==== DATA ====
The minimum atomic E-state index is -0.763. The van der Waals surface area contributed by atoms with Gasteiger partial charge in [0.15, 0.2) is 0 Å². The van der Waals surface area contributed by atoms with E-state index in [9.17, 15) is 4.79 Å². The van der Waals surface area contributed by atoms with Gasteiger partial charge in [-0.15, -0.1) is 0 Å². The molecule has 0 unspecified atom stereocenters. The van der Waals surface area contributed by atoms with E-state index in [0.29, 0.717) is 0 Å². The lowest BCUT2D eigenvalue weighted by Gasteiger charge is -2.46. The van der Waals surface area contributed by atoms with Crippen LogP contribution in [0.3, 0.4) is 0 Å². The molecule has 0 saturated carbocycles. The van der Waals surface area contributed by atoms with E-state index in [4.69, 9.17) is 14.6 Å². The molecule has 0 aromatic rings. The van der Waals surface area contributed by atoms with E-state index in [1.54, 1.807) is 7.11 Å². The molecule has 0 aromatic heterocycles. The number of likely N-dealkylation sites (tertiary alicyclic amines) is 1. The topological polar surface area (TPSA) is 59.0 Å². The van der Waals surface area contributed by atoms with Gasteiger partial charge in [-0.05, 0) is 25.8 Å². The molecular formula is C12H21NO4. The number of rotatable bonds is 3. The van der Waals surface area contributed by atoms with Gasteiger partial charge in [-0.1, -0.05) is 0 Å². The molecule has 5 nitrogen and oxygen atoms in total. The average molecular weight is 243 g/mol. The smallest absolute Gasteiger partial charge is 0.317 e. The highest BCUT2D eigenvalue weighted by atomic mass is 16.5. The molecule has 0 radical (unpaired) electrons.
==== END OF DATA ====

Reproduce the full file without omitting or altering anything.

The minimum atomic E-state index is -0.763. The van der Waals surface area contributed by atoms with Gasteiger partial charge in [0.15, 0.2) is 0 Å². The van der Waals surface area contributed by atoms with E-state index in [9.17, 15) is 4.79 Å². The van der Waals surface area contributed by atoms with Gasteiger partial charge in [-0.15, -0.1) is 0 Å². The molecule has 0 unspecified atom stereocenters. The van der Waals surface area contributed by atoms with E-state index in [0.29, 0.717) is 0 Å². The lowest BCUT2D eigenvalue weighted by Gasteiger charge is -2.46. The van der Waals surface area contributed by atoms with Crippen LogP contribution in [0.3, 0.4) is 0 Å². The molecule has 0 saturated carbocycles. The van der Waals surface area contributed by atoms with E-state index in [4.69, 9.17) is 14.6 Å². The molecule has 0 aromatic rings. The van der Waals surface area contributed by atoms with E-state index in [1.54, 1.807) is 7.11 Å². The molecule has 0 aromatic heterocycles. The number of likely N-dealkylation sites (tertiary alicyclic amines) is 1. The topological polar surface area (TPSA) is 59.0 Å². The van der Waals surface area contributed by atoms with Gasteiger partial charge in [-0.05, 0) is 25.8 Å². The molecular formula is C12H21NO4. The number of rotatable bonds is 3. The van der Waals surface area contributed by atoms with Gasteiger partial charge in [-0.1, -0.05) is 0 Å². The molecule has 5 nitrogen and oxygen atoms in total. The average molecular weight is 243 g/mol. The smallest absolute Gasteiger partial charge is 0.317 e. The highest BCUT2D eigenvalue weighted by atomic mass is 16.5. The molecule has 0 radical (unpaired) electrons.